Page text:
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City of Heroes Diary #4

The regular Superheroics anonymous meeting.

Dark blue icons of video game controllers on a light blue background
Image credit: Eurogamer

It's the last diary entry. We knew we needed some vague climax to our four-week mission into the heart of Paragon City. We thought we'll save the universe. Or something.

And - you know - really save the universe. While you're averting some disaster every third second when playing the game, some challenges are bigger than others. We thought we'd go for the biggest. That is, take on the expanse of a Task Force.

In normal play, you receive your missions from assorted contacts around the city, and take each on in turn. While the tasks set by most form a proper story-arc, they're experienced piecemeal. It's rare you'll zoom through all the missions from one person, as you skip around and perform tasks your friends wish to do ("Okay - first we'll stop the bomb at the dam, and then we'll go and prevent that bomb beneath the City Centre." "No fair! We did your task first last time!"). Taskforces differ, being set by a superhero and played through by a single group - hence "taskforce" - in a single large lump. Once you've committed to one, you're not able to do anything else unless you quit the group.

And they take hours to work through. They're a commitment, not for the fainthearted.

So, on sunny Striga Island, we gather before Moonfire, the Peacebringer hero crackling with azure energy, and decide to get it on and do the Savin' the world dance.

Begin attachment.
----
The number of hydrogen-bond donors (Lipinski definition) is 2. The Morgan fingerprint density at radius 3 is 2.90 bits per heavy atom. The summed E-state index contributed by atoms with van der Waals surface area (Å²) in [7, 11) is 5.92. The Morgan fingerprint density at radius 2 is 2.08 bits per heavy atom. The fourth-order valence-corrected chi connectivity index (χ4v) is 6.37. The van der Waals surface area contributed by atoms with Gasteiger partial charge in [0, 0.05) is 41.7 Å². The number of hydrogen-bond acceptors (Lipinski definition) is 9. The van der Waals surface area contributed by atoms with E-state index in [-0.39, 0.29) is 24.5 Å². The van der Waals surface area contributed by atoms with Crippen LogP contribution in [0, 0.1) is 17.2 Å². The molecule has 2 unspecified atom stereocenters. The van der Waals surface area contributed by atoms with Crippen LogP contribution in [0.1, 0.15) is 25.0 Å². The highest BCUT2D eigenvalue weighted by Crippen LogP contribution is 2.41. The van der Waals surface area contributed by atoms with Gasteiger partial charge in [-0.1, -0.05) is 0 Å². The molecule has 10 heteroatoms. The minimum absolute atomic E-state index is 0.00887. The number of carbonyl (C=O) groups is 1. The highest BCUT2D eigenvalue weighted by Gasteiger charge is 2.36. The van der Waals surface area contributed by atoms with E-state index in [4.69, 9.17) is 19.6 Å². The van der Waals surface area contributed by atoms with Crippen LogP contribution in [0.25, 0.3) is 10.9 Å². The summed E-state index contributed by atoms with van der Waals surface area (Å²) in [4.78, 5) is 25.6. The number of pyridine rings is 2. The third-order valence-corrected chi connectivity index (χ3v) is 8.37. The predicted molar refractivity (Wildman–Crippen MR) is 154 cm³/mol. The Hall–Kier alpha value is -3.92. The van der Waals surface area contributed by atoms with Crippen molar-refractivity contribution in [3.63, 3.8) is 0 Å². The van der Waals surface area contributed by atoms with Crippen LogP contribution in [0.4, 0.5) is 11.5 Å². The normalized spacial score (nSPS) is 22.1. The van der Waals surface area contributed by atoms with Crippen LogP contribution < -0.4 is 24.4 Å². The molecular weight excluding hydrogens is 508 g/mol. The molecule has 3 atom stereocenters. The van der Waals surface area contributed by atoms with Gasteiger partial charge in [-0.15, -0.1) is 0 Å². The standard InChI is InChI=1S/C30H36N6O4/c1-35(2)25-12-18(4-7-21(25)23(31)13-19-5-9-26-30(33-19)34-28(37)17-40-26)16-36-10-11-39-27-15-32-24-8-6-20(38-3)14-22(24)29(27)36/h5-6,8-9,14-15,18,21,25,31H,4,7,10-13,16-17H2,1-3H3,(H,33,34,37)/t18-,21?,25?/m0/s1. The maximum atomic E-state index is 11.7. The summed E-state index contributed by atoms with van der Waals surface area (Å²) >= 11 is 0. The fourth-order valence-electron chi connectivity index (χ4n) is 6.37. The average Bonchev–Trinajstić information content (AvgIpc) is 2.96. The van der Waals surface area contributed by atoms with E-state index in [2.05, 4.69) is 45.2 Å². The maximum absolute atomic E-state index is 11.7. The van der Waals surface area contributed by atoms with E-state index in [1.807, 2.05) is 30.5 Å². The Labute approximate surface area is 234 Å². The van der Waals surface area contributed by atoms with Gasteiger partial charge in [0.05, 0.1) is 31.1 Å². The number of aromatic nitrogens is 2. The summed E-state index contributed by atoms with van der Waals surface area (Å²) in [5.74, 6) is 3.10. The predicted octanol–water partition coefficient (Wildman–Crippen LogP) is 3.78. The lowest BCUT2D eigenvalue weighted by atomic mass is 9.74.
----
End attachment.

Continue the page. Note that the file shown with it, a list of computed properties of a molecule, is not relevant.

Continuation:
Problem. The taskforce requires a minimum of six people to undertake.

Since Nitefall has to bail to go and fight his nemesis TaxMan, we're left with a core group of perennial Anti-Monster buddy ANDOV, scrappy midget Y'gor, the fearsomely well-turned-out The Entomologist and myself. Four. Four is traditionally less than six. We need more people. We pick up some new friends by randomly advertising on channel. Enter Regicide, Warbird, Crimson Scythe and Master Ping, taking the team to eight. It's probably an important mystical number, I'd imagine. It usually is.

Now, random pick-ups can be dangerous. You have no vetting service, so could pick up an idiot who you'll be hamstrung with, who really doesn't even vaguely understand how to play the game and takes great joy at setting off multiple mobs at once, breaking apart nicely organised groups or drinking the last of your milk you left in the fridge without even thinking of replacing it. It's worse in a taskforce, because you need to stay together for hours. It's all too common for multiple members to drop out along the way, dooming the mission to failure.

There's lots of problems with multiplayer games. The biggest, always, is the players you're multi-ing with.

It's often a problem, but this time it isn't. Everyone in the team is professional, powerful and devilishly effective. To have any chance of making it through a Task Force, you have to be.

A chain of missions tied together by an over-arching plot doesn't special, but it highlights what... well, okay. Last week I said something about Side-kicking being the feature that I most love about City of Heroes. While it's the one which is most representative of the attitude the game presents, it's not the one which contributes most to my enjoyment. It's really the missions, and how they're set up.